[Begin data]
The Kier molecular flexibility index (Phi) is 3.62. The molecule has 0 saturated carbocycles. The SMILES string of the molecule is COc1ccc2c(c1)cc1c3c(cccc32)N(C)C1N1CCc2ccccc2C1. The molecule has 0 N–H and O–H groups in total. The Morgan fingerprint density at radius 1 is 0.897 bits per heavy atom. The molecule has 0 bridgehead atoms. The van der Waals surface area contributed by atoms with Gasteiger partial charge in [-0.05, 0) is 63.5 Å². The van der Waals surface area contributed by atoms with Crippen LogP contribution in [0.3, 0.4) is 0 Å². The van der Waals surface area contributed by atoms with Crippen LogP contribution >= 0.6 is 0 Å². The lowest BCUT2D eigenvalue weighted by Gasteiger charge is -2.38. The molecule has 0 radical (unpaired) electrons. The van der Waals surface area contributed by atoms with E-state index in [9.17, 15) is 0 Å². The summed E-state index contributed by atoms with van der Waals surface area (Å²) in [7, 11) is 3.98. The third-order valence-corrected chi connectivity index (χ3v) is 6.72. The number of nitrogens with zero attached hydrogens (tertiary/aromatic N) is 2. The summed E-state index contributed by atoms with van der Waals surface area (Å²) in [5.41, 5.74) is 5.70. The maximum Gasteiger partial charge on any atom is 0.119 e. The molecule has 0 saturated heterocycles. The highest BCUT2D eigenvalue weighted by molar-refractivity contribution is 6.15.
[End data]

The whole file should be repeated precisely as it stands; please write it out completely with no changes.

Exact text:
The Kier molecular flexibility index (Phi) is 3.62. The molecule has 0 saturated carbocycles. The SMILES string of the molecule is COc1ccc2c(c1)cc1c3c(cccc32)N(C)C1N1CCc2ccccc2C1. The molecule has 0 N–H and O–H groups in total. The Morgan fingerprint density at radius 1 is 0.897 bits per heavy atom. The molecule has 0 bridgehead atoms. The van der Waals surface area contributed by atoms with Gasteiger partial charge in [-0.05, 0) is 63.5 Å². The van der Waals surface area contributed by atoms with Crippen LogP contribution in [0.3, 0.4) is 0 Å². The van der Waals surface area contributed by atoms with Crippen LogP contribution >= 0.6 is 0 Å². The lowest BCUT2D eigenvalue weighted by Gasteiger charge is -2.38. The molecule has 0 radical (unpaired) electrons. The van der Waals surface area contributed by atoms with E-state index in [9.17, 15) is 0 Å². The summed E-state index contributed by atoms with van der Waals surface area (Å²) in [7, 11) is 3.98. The third-order valence-corrected chi connectivity index (χ3v) is 6.72. The number of nitrogens with zero attached hydrogens (tertiary/aromatic N) is 2. The summed E-state index contributed by atoms with van der Waals surface area (Å²) in [5.41, 5.74) is 5.70. The maximum Gasteiger partial charge on any atom is 0.119 e. The molecule has 0 saturated heterocycles. The highest BCUT2D eigenvalue weighted by molar-refractivity contribution is 6.15.